By Skye An
There’s more to the black leather jacket than just being a signature garment for every biker gang member.
The Museum at the Fashion Institute of Technology showcases a unique study of the motorcycle jacket’s evolution throughout time in its “Beyond Rebellion: Fashioning the Biker Jacket” exhibit.
The original black leather biker jacket is known as the Perfecto, created by the Schott Brothers. Its creation was requested by a Harley Davidson distributor in 1928 and its overall design was inspired by World War I German aviators. Such design featured exposed asymmetrical zippers, black leather horsehide, belts, epaulettes (which were actually meant to hold gloves when they weren’t being worn) and metal snaps.
With the Perfecto, functionality and fashionability coincided beautifully, causing it to gradually appeal to movie stars and outlaws alike. The anatomy of the black leather jacket is what truly made it unique from other garments.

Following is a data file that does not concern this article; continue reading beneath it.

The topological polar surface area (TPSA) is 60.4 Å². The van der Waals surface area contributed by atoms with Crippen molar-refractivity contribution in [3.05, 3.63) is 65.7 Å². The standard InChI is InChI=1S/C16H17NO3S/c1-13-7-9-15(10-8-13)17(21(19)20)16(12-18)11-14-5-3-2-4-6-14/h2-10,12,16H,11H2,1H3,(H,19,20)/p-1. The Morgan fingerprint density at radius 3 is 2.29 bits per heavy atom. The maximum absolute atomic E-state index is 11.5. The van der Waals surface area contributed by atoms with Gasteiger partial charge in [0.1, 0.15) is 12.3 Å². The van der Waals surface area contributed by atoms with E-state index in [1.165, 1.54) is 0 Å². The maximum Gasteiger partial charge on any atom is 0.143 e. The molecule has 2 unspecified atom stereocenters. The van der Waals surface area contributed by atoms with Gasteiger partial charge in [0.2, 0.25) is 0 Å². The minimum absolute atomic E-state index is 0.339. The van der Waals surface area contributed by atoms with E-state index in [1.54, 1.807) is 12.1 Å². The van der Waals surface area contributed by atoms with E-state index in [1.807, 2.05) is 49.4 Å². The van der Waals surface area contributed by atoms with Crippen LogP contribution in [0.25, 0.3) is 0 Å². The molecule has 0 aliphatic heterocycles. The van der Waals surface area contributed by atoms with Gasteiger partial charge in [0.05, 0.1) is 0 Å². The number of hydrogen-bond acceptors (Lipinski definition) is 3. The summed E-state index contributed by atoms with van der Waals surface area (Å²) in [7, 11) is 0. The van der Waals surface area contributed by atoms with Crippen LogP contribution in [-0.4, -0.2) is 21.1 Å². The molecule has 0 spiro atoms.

The black leather jacket acquired the whole “bad-boy” reputation after World War II. Motorcycle clubs, like Hell’s Angels, who were outlaws trying to break free from the conformity of post-war America, paraded around in these jackets.
Biker gangs subsequently had their fair share of clashes with the authorities and a 1953 film called “The Wild One” solidified the jacket’s rebellious persona. It was a sign of an outlaw biker ever since.
The exhibit combines press clippings, documentary photos, and a collection of original clothing items from the biker jacket era.
Fashion designers have also used the biker jacket as an extension of themselves to express their own defiance in society.
Furthermore, when it comes to fashion, personalization is key. Spikes, metal studs, cut-off sleeves, pins, faux fur, and intricate stitchings were added on to the leather jackets as a result of the on going contemporary movement.
The jacket also became increasingly universal, evidenced by the 2005 Comme des Garcons (Rei Kawakubo), a Japanese styled black leather jacket with an interesting inclusion of a pink tutu, for a more abstract look. A French Jean Paul Gaultier leather jacket also demonstrated additional elements, like faux fur.
In fashion, there are always changes to be made. Things that are currently in fashion now can be instantly replaced by new ideas for garments.
Fashion is rarely a solid foundation to stand upon, but the biker jacket has still prevailed as an iconic garment that is easily recognizable and noticeable. There’s just something about the black leather and its metal accessories that gives it an interesting allure.